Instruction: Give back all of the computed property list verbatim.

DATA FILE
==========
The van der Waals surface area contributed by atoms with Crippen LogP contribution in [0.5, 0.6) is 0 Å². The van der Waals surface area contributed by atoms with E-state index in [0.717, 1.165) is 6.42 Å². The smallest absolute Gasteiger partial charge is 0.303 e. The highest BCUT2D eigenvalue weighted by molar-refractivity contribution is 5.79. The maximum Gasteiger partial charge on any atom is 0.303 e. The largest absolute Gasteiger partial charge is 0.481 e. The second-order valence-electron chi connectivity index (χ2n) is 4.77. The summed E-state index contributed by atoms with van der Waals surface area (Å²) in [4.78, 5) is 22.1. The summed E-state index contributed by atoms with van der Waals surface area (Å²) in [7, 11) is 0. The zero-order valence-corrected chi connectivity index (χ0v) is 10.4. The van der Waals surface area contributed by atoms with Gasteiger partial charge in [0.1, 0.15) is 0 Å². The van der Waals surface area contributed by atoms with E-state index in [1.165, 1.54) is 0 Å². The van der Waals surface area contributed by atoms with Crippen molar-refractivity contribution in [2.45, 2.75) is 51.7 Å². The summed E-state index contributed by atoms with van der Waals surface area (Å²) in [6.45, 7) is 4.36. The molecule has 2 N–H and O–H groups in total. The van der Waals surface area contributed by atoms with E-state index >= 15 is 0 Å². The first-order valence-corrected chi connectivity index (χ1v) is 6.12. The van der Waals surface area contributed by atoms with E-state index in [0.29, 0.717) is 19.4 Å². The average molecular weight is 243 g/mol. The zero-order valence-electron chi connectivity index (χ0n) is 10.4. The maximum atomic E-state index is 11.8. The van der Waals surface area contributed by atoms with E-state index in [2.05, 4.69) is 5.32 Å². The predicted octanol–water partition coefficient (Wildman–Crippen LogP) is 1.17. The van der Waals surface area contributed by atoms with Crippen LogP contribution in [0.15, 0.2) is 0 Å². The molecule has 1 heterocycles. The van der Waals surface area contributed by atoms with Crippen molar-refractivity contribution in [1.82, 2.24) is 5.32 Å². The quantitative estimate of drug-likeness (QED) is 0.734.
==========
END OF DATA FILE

The van der Waals surface area contributed by atoms with Crippen LogP contribution in [0.5, 0.6) is 0 Å². The van der Waals surface area contributed by atoms with E-state index in [0.717, 1.165) is 6.42 Å². The smallest absolute Gasteiger partial charge is 0.303 e. The highest BCUT2D eigenvalue weighted by molar-refractivity contribution is 5.79. The maximum Gasteiger partial charge on any atom is 0.303 e. The largest absolute Gasteiger partial charge is 0.481 e. The second-order valence-electron chi connectivity index (χ2n) is 4.77. The summed E-state index contributed by atoms with van der Waals surface area (Å²) in [4.78, 5) is 22.1. The summed E-state index contributed by atoms with van der Waals surface area (Å²) in [7, 11) is 0. The zero-order valence-corrected chi connectivity index (χ0v) is 10.4. The van der Waals surface area contributed by atoms with Gasteiger partial charge in [0.1, 0.15) is 0 Å². The van der Waals surface area contributed by atoms with E-state index in [1.165, 1.54) is 0 Å². The van der Waals surface area contributed by atoms with Crippen molar-refractivity contribution in [2.45, 2.75) is 51.7 Å². The summed E-state index contributed by atoms with van der Waals surface area (Å²) in [6.45, 7) is 4.36. The molecule has 2 N–H and O–H groups in total. The van der Waals surface area contributed by atoms with E-state index >= 15 is 0 Å². The first-order valence-corrected chi connectivity index (χ1v) is 6.12. The van der Waals surface area contributed by atoms with E-state index in [0.29, 0.717) is 19.4 Å². The average molecular weight is 243 g/mol. The zero-order valence-electron chi connectivity index (χ0n) is 10.4. The maximum atomic E-state index is 11.8. The van der Waals surface area contributed by atoms with E-state index in [2.05, 4.69) is 5.32 Å². The predicted octanol–water partition coefficient (Wildman–Crippen LogP) is 1.17. The van der Waals surface area contributed by atoms with Crippen LogP contribution in [0.15, 0.2) is 0 Å². The molecule has 1 heterocycles. The van der Waals surface area contributed by atoms with Crippen molar-refractivity contribution in [1.82, 2.24) is 5.32 Å². The quantitative estimate of drug-likeness (QED) is 0.734.